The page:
But there was work that needed to be done first. He needed larger reserves, finer control, and stamina potions. Lots and lots of stamina potions. The next time he returned to the tutoring building it would not be for just thirty-six hours.
The next day, he went to his first module. A module, not a class. There were no classes in the Vernal Court. Which sounded strange. But it was a school of unknowable secrets and reality bending magic. So an odd name was… good?
When he had gone to the administrative office, he’d been told that for his current level of skill, he was allowed five modules but that he was only able to choose two of them until he passed his basic requirements. One of those slots was strongly, strongly encouraged to be the osteomancy course he had been offered by Mrs. Reed.
He was not allowed to take the massive book listing all possible courses home and it was too large to hide under his wrap. Instead, he checked read the schedules for his courses; Basic Osteomancy, Basic Physical Training, Sentient Species Anatomy, and Basic Control Exercises. With one choice left open for later.
The book’s text shifted as he read it, magically updating information like class sizes, schedules, and other details. He quickly discovered that Basic Physical Training was available at all times throughout the week with various different instructors, but Basic Osteomancy would only be available at three different times on each of the three days it was held. Which, luckily included one session starting very soon.
After a speed walk across campus that left him vaguely breathless, he found the correct room and entered his first module at Istima.
One of his osteomancy teachers was a human-looking woman, aside from the small caps of bone on the tips of her fingers. She was accompanied by her partner, a rather plain looking human with short brown hair on his head.
When he arrived, he was handed a single sheet of paper:
Basic Osteomancy One
· Sense bone matter accurately from near range and mid-range (within arm’s reach and across a room)
o Display the ability to sense bone matter of dimensions smaller than a standard Imperial 1 Jez coin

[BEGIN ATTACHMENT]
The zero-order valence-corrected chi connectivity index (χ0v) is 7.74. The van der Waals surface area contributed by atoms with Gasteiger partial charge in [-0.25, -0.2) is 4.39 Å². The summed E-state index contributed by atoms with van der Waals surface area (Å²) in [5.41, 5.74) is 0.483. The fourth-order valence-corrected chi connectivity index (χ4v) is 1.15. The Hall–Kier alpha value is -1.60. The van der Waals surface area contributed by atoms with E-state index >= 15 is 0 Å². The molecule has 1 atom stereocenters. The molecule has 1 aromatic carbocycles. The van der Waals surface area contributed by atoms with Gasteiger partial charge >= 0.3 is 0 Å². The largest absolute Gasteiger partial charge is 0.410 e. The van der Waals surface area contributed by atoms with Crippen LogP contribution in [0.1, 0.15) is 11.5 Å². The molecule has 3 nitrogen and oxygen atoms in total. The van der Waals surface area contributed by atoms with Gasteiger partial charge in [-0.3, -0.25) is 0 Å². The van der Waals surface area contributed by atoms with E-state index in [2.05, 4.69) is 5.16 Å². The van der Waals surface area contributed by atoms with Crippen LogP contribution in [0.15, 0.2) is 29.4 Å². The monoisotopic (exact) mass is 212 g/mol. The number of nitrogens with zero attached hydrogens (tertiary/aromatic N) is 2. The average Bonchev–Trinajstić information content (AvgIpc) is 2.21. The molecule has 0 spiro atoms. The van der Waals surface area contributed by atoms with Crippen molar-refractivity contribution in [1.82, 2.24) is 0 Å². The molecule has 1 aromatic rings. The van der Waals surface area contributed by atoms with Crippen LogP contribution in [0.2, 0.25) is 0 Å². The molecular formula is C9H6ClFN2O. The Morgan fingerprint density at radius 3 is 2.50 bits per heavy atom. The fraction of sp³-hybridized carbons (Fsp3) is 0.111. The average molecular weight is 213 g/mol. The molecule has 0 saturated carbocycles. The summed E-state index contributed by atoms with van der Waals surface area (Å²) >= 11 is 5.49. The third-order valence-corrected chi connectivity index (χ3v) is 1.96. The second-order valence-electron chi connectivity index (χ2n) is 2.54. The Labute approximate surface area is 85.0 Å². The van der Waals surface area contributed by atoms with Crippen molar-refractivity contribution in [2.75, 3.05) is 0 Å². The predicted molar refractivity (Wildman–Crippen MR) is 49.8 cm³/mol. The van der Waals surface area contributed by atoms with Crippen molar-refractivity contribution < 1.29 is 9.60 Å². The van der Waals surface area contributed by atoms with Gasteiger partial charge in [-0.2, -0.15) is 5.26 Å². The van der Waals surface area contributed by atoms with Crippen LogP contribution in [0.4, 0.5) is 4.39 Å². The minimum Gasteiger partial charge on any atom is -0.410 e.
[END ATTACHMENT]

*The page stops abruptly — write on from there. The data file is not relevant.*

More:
· Cause bone matter to levitate in a sustained fashion
· Cause any degree of replicable fusing of bone matter
He skimmed the paper and went up to the front of the small classroom where the pair of bored senior students serving as teachers were answering questions and describing training exercises to other students.
“Excuse me.”, Yam said when he made it to the front of the line, being sure to make his language appropriately formal and respectful, “But I am able to accomplish all of these tasks, and this is my first class. What am I supposed to do?”
“Show me,” the brown-haired student said as he shoved an animal bone with visible fractures along its length towards Yam.
Despite their boredom, as it turned out, the pair teaching the class were very helpful.
He levitated the bones they provided for him with almost no effort. They barely reacted. Which made sense since it was insultingly easy. They then asked him if he could liquidate sections of bone and fuse them back together. Yam was pleased to comply.
When he had first discovered that he was elementally aligned with the specific earth and water combination that let him manipulate bones, his family had spent months trying to find a mage who would tutor him. In the end a wandering hedge witch had taught him a few basic control exercises and told him control of energy was the foundation of all magic. It determined the size, complexity, and fine detail of what one could accomplish. It also determined how efficiently and elegantly a spell was executed. According to her, most mages were seduced by flashy magic and maintained their control exercises at the bare minimum degree of competency. A mistake which put a flaw in their foundation and sharp limit on what they could do.